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Download Operation Liberate Men Volume 1 (v. 1) epub

by Mira Lee




Ashamed of failing her high school entrance exam, a 16-year-old tomboy Sooha just wants to disappear off the face of the Earth. However, when she yells it out loud a mysterious stranger named Ganesha approaches with an offer. He comes from a magical realm called the Para Kingdom ruled by a female military hierarchy that enslaves the male population. Ganesha offers to grant Sooha's wish if she will help liberate the men. Thinking his country sounds like paradise, she instantly agrees. But, when she arrives the men look to her as their new leader and Sooha learns that fate has a funny way of leading people to their destiny.
Download Operation Liberate Men Volume 1 (v. 1) epub
ISBN: 1600092314
ISBN13: 978-1600092312
Category: Comics
Subcategory: Manga
Author: Mira Lee
Language: English
Publisher: NETCOMICS (November 6, 2007)
Pages: 197 pages
ePUB size: 1836 kb
FB2 size: 1551 kb
Rating: 4.2
Votes: 250
Other Formats: docx doc lrf mobi

Phallozs Dwarfs
When I first heard about this series, I was intrigued by the premise. A world where men are discriminated against? A strong female character fighting for what she believes in? Secrets and intrigue? Magic and sword fighting? Sign me up! I picked up Operation Liberate Men expecting a unique, funny, and entertaining ride. What I got was so much more.

The book starts off a lot like a typical shojo, with a heroine convinced she is nothing special swept into an adventure. Once she reaches this `paradise', though, the reality of the situation sets in. Suha shows her courage and strength of character as she is forced to survive, and the tension and action in the plot are taken to a whole new level.

But this isn't to say that Operation Liberate Men is just a serious social commentary; what struck me about this book (and this series) is that it delivers a heart-pounding story at the same time as it poses questions. I've found myself evaluating gender and identity in society today plenty of times thanks to this series, but just as much, I found myself wondering what would happen next, what was going on in a certain character's head, and so on. Mira Lee knows how to write something that can be just as deep as it is fun.

This is the first book in the series. It stands alone as a great read, whether you're looking for something thought provoking or just interesting. At the same time, it works even better as a promising start to the series.

Some of my highlights:
* Suha knows martial arts, but she has a strong character, too (unlike many shojo heroines, who cry, complain, and depend on others too much for my taste)
* Suha isn't afraid to stand up for what she believes in and make her own decisions
* Suha grows from her experiences
* A nice blend of comedy, action, and suspense
* The book doesn't rely solely on the premise to capture a reader's attention
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Watikalate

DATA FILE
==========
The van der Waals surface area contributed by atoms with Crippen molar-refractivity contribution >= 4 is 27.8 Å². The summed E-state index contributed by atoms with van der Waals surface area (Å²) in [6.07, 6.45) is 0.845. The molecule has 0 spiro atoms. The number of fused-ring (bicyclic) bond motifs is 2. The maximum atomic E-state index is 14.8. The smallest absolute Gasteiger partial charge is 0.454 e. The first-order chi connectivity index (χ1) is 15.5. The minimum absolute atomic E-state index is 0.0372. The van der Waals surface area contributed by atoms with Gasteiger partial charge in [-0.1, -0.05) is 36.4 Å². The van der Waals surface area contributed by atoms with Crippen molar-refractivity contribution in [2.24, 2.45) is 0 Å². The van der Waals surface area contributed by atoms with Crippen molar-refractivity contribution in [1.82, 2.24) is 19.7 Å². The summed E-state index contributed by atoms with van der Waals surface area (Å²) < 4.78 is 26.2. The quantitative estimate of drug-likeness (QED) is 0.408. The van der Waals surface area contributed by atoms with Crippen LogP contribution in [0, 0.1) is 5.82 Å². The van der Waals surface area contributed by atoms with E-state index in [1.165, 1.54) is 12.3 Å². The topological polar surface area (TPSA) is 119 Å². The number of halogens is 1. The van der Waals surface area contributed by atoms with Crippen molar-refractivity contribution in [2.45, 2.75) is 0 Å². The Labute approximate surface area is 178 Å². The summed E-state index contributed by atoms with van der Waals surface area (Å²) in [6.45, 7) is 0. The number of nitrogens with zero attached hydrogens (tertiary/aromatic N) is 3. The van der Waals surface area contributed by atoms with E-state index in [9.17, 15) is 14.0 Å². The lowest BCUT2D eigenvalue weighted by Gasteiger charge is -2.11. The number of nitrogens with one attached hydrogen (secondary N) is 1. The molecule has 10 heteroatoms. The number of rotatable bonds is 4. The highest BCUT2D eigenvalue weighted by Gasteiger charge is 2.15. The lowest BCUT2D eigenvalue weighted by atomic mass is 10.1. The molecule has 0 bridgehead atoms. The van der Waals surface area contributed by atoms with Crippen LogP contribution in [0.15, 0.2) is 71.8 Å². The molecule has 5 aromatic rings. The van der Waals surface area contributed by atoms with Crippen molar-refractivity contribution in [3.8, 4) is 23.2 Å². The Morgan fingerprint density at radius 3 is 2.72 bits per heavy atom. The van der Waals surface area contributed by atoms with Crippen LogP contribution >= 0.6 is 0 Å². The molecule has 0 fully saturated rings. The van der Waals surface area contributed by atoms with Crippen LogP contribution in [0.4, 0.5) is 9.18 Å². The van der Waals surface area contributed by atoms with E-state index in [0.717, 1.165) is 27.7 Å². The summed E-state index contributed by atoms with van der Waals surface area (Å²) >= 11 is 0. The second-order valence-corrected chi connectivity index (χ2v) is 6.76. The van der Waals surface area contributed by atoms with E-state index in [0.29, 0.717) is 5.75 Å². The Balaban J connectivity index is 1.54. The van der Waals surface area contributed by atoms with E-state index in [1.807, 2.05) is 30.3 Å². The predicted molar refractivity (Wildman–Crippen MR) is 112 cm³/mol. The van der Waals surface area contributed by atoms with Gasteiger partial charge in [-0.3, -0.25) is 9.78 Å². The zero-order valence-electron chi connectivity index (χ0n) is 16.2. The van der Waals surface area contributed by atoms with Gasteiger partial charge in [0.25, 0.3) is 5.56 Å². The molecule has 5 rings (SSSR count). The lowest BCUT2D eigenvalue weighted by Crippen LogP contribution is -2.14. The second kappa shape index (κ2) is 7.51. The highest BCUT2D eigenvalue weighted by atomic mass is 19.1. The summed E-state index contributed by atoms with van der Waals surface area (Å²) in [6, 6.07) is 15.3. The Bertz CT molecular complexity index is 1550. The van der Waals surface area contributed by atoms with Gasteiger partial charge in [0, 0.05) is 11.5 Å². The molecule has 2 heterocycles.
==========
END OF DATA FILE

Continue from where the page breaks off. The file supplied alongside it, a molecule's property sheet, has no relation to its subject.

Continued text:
For Korean student Sooha, life is frustrating. People considered her too "boyish" because of how she looks and acts (the baggy clothes, the martial arts training) and insist she has to be more "feminine" to be happy and whole. Well, she doesn't need their intolerance. What she does feel she needs is to get into a good high school, but she does poorly on her entrance exams. She's very depressed.

Then she meets a beautiful person...a he or a she? Sooha can't tell. She's annoyed she can't tell, though she's also attracted. This person, it turns out, is a boy named Ganesha, and he mistakenly takes Sooha for a boy. That gets Sooha angry! However, Ganesha means no disrespect. Actually, he wants her help to liberate men.

To liberate men? Sooha doesn't understand.

Ganesha explains he's from a different world where the women are supreme rulers and the men are slaves. Sooha thinks this world sounds pretty cool and agrees to go with him; not to help liberate men, but to see the matriarchal world and how it works.

Once they've reached the world, they're separated. And soon Sooha learns that a world where women rule over men is...well, it's just like a world where men rule over women. It's unfair and often horrifying. The men are constantly degraded, and Lee makes a point of having them degraded in ways women have been and in some places continue to be. The men are denied education. The men are raped. The men are made to stay home whether they'd like to or not. The men are even killed if they aren't pleasing to their women.

The people in this world also mistake Sooha for a boy, so she's forced to face the same prejudices and is brought up to the slave block to be sold. She fights back, showing she refuses to be treated so badly.

Operation Liberate Men has many layers to it. For one, it's actually quite funny at times, occasionally darkly funny. For another, it can be very sad and touching. Nonetheless, its standout aspect, and what will catch the most attention, is how it deals with genders. It shows a very extreme switch of what we've seen in some cultures. It shows how absurd sexism is, whether it be against men or women. It also brings up questions about the forms of gender discrimination we face day to day.

In other words, Operation Liberate Men could be read exactly at face value and enjoyed. It could also be used for a topic of discussion about male/female relations and what gender really means in a society. Either way, it's an intriguing and absorbing read.
-- Danica Davidson